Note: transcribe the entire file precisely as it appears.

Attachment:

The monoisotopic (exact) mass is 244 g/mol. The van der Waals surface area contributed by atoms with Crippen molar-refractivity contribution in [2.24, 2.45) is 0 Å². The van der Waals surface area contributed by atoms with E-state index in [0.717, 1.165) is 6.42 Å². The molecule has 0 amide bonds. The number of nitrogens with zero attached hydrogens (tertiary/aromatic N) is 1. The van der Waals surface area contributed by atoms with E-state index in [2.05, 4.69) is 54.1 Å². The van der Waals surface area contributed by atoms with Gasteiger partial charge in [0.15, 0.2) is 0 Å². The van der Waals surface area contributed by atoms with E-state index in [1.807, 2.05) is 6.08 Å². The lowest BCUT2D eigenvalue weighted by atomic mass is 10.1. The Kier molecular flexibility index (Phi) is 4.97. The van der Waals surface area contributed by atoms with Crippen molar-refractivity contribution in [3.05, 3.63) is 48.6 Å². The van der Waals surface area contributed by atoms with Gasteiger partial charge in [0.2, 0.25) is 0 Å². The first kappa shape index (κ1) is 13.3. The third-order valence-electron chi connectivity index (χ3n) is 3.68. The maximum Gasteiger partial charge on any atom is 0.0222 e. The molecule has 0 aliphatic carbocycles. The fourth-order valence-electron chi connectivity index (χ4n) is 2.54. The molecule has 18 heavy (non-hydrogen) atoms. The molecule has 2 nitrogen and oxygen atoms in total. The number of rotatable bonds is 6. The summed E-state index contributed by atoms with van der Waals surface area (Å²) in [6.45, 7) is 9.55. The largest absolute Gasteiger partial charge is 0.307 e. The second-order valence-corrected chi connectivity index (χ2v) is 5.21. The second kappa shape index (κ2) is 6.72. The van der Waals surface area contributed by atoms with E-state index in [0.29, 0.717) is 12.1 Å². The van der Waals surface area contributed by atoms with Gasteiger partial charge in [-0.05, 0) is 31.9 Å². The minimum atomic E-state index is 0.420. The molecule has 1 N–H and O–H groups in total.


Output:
The monoisotopic (exact) mass is 244 g/mol. The van der Waals surface area contributed by atoms with Crippen molar-refractivity contribution in [2.24, 2.45) is 0 Å². The van der Waals surface area contributed by atoms with E-state index in [0.717, 1.165) is 6.42 Å². The molecule has 0 amide bonds. The number of nitrogens with zero attached hydrogens (tertiary/aromatic N) is 1. The van der Waals surface area contributed by atoms with E-state index in [2.05, 4.69) is 54.1 Å². The van der Waals surface area contributed by atoms with Gasteiger partial charge in [0.15, 0.2) is 0 Å². The van der Waals surface area contributed by atoms with E-state index in [1.807, 2.05) is 6.08 Å². The lowest BCUT2D eigenvalue weighted by atomic mass is 10.1. The Kier molecular flexibility index (Phi) is 4.97. The van der Waals surface area contributed by atoms with Crippen molar-refractivity contribution in [3.05, 3.63) is 48.6 Å². The van der Waals surface area contributed by atoms with Gasteiger partial charge in [0.2, 0.25) is 0 Å². The first kappa shape index (κ1) is 13.3. The third-order valence-electron chi connectivity index (χ3n) is 3.68. The maximum Gasteiger partial charge on any atom is 0.0222 e. The molecule has 0 aliphatic carbocycles. The fourth-order valence-electron chi connectivity index (χ4n) is 2.54. The molecule has 18 heavy (non-hydrogen) atoms. The molecule has 2 nitrogen and oxygen atoms in total. The number of rotatable bonds is 6. The summed E-state index contributed by atoms with van der Waals surface area (Å²) in [6.45, 7) is 9.55. The largest absolute Gasteiger partial charge is 0.307 e. The second-order valence-corrected chi connectivity index (χ2v) is 5.21. The second kappa shape index (κ2) is 6.72. The van der Waals surface area contributed by atoms with E-state index in [0.29, 0.717) is 12.1 Å². The van der Waals surface area contributed by atoms with Gasteiger partial charge in [-0.05, 0) is 31.9 Å². The minimum atomic E-state index is 0.420. The molecule has 1 N–H and O–H groups in total.